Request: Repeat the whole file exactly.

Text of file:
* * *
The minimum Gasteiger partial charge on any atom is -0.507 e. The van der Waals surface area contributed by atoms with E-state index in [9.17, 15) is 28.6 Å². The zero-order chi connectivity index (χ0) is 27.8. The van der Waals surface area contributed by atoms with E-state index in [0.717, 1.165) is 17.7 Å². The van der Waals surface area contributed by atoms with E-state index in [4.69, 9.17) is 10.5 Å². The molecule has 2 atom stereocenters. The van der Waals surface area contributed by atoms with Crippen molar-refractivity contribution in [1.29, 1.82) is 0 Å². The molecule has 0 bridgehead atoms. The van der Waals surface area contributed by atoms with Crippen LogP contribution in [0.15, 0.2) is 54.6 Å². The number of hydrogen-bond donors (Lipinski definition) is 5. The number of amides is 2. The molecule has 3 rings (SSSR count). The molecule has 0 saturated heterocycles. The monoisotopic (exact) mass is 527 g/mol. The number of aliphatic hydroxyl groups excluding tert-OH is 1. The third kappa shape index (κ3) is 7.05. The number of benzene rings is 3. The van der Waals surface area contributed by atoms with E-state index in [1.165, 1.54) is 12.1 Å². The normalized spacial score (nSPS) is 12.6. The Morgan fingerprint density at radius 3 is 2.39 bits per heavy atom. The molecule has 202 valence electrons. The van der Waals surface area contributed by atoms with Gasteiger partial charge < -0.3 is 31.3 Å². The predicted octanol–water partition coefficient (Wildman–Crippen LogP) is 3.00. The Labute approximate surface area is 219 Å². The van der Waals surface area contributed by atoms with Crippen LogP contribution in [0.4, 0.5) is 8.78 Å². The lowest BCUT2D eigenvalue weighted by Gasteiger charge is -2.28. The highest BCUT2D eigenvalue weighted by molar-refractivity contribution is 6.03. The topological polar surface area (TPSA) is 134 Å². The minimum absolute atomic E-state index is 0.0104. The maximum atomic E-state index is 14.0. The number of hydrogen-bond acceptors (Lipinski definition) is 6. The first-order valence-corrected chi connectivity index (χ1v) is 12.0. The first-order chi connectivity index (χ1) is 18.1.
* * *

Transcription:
The minimum Gasteiger partial charge on any atom is -0.507 e. The van der Waals surface area contributed by atoms with E-state index in [9.17, 15) is 28.6 Å². The zero-order chi connectivity index (χ0) is 27.8. The van der Waals surface area contributed by atoms with E-state index in [0.717, 1.165) is 17.7 Å². The van der Waals surface area contributed by atoms with E-state index in [4.69, 9.17) is 10.5 Å². The molecule has 2 atom stereocenters. The van der Waals surface area contributed by atoms with Crippen molar-refractivity contribution in [1.29, 1.82) is 0 Å². The molecule has 0 bridgehead atoms. The van der Waals surface area contributed by atoms with Crippen LogP contribution in [0.15, 0.2) is 54.6 Å². The number of hydrogen-bond donors (Lipinski definition) is 5. The number of amides is 2. The molecule has 3 rings (SSSR count). The molecule has 0 saturated heterocycles. The monoisotopic (exact) mass is 527 g/mol. The number of aliphatic hydroxyl groups excluding tert-OH is 1. The third kappa shape index (κ3) is 7.05. The number of benzene rings is 3. The van der Waals surface area contributed by atoms with E-state index in [1.165, 1.54) is 12.1 Å². The normalized spacial score (nSPS) is 12.6. The Morgan fingerprint density at radius 3 is 2.39 bits per heavy atom. The molecule has 202 valence electrons. The van der Waals surface area contributed by atoms with Gasteiger partial charge < -0.3 is 31.3 Å². The predicted octanol–water partition coefficient (Wildman–Crippen LogP) is 3.00. The Labute approximate surface area is 219 Å². The van der Waals surface area contributed by atoms with Crippen LogP contribution in [0.4, 0.5) is 8.78 Å². The lowest BCUT2D eigenvalue weighted by Gasteiger charge is -2.28. The highest BCUT2D eigenvalue weighted by molar-refractivity contribution is 6.03. The topological polar surface area (TPSA) is 134 Å². The minimum absolute atomic E-state index is 0.0104. The maximum atomic E-state index is 14.0. The number of hydrogen-bond acceptors (Lipinski definition) is 6. The first-order valence-corrected chi connectivity index (χ1v) is 12.0. The first-order chi connectivity index (χ1) is 18.1.